In response, Amazon asserted they would appeal the fine, saying that it was “without merit” and that there had been “no data breach.”
October 2020: Customer Email Address Leaked by Malicious Employees
For the second time in 2020, disgruntled Amazon employees released a number of Amazon customer email addresses to third parties voluntarily.
The employees responsible for the insider breach were fired. While Amazon did directly email any customers that may have had their email addresses distributed to a third party, it isn’t clear precisely how many customers were impacted by the incident.
As you’ll see, internal threats present a recurring problem at Amazon. Over and over again, Amazon employees have leaked customer data and proprietary information to outside parties.
September 2020: Six People Indicted in Scheme to Bribe Amazon Employees
In September of 2020, a grand jury in Washington indicted six people on charges of bribing Amazon employees to gain an unfair advantage in Amazon’s third-party marketplace. All six of the defendants had provided consulting services to Amazon sellers, and three had sold products of their own. Through bribery and fraud, these sellers illiticly obtained customer data, made attacks against competing sellers, and restored product listings that Amazon had previously taken down.
January 2020: Employees Share Customer Contact Info with Third Party
In January 2020, Amazon caught a group of employees sharing sensitive customer data with third parties. A number of customer email addresses and phone numbers were released, though it isn’t clear precisely how many. In response, Amazon fired the employees in question.
It’s unclear whether these two incidents were connected, and Amazon has not been forthcoming with greater detail.
September 2019: Amazon Japan Personal Data and Order Histories Exposed
In late-September 2019, Amazon Japan users found themselves able to view the order histories of other shoppers. Along with purchase details, shopper names and delivery addresses were also viewable.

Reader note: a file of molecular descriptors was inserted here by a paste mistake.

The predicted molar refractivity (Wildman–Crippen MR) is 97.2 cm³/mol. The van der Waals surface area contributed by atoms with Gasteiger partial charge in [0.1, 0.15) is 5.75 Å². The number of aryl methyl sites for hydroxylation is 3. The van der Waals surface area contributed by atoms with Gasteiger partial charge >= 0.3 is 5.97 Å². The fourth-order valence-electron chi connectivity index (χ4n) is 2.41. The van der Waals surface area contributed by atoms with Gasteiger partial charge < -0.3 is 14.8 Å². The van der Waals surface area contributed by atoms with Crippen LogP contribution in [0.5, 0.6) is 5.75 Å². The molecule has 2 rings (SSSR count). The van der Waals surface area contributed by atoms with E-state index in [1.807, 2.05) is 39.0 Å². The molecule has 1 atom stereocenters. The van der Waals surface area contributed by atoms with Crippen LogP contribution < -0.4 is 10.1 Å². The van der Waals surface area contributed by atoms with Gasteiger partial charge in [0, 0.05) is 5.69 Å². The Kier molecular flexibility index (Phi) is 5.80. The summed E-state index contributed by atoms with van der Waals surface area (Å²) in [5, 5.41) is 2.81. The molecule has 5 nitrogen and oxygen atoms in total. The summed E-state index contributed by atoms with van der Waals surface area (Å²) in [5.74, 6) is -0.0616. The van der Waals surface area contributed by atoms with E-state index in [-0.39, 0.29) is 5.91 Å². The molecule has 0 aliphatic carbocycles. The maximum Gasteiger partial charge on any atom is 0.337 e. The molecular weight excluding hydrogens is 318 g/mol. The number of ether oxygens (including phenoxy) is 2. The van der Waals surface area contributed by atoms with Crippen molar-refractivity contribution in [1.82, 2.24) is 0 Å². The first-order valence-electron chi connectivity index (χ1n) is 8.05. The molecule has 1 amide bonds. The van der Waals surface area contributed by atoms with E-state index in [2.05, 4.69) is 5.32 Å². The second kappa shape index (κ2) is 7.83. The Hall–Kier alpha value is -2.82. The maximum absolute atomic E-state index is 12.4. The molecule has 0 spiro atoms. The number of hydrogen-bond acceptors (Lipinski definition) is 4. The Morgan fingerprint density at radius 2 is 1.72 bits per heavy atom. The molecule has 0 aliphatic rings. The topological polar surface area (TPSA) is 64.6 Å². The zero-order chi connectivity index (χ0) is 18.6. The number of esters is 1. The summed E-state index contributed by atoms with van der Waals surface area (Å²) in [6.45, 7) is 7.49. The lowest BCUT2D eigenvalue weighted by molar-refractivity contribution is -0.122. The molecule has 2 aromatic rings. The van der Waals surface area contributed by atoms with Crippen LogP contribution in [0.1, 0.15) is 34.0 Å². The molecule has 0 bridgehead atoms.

It isn’t entirely clear how many users of the Japanese Amazon site were impacted by the issue. After the incident made the news, Amazon announced that it resolved the problem and had contacted customers about the issue.
November 2018: Amazon Uncovers Moles Working for Third-Party Seller
In November 2018, Amazon’s security division discovered that a third-party retailer known as Krasr had paid approximately $160,000 in bribes to Amazon employees. In exchange, they sabatoged Krasr’s competitors on Amazon’s marketplace.
Amazon identified and fired seven employees who had taken money from Krasr. They referred Krasr to the FBI, but it does not appear Krasr’s owner has been arrested or charged with any crimes.
November 2018: Customer Names and Email Addresses Exposed
Just two days before Black Friday in November 2018, Amazon announced a major data breach involving customer names and email addresses. The company stated that it reached out to impacted users but didn’t disclose the extent of the breach, which it described as a technical issue that led to the accidental posting of customers’ private information on the website.
September 2018: Employees Discovered Selling Customer Data
In September 2018, the Wall Street Journal reported that Amazon employees had been illiticly handing over customer data in exchange for bribes. Employees in both China and the United States reportedly sold this data to Chinese sellers, at prices ranging from $80 to $2,000. Data included internal metrics as well as personal information, such as reviewers’ email addresses.
In May of 2018, Amazon’s security detected similar activity when they found that Amazon employees in China had been bypassing security controls, taking over customer accounts, and deleting customer reviews. These two incidents might not have been strictly related, as many of these employees appear to have been acting individually. But these kinds of internal threats have long been a persistent issue at Amazon.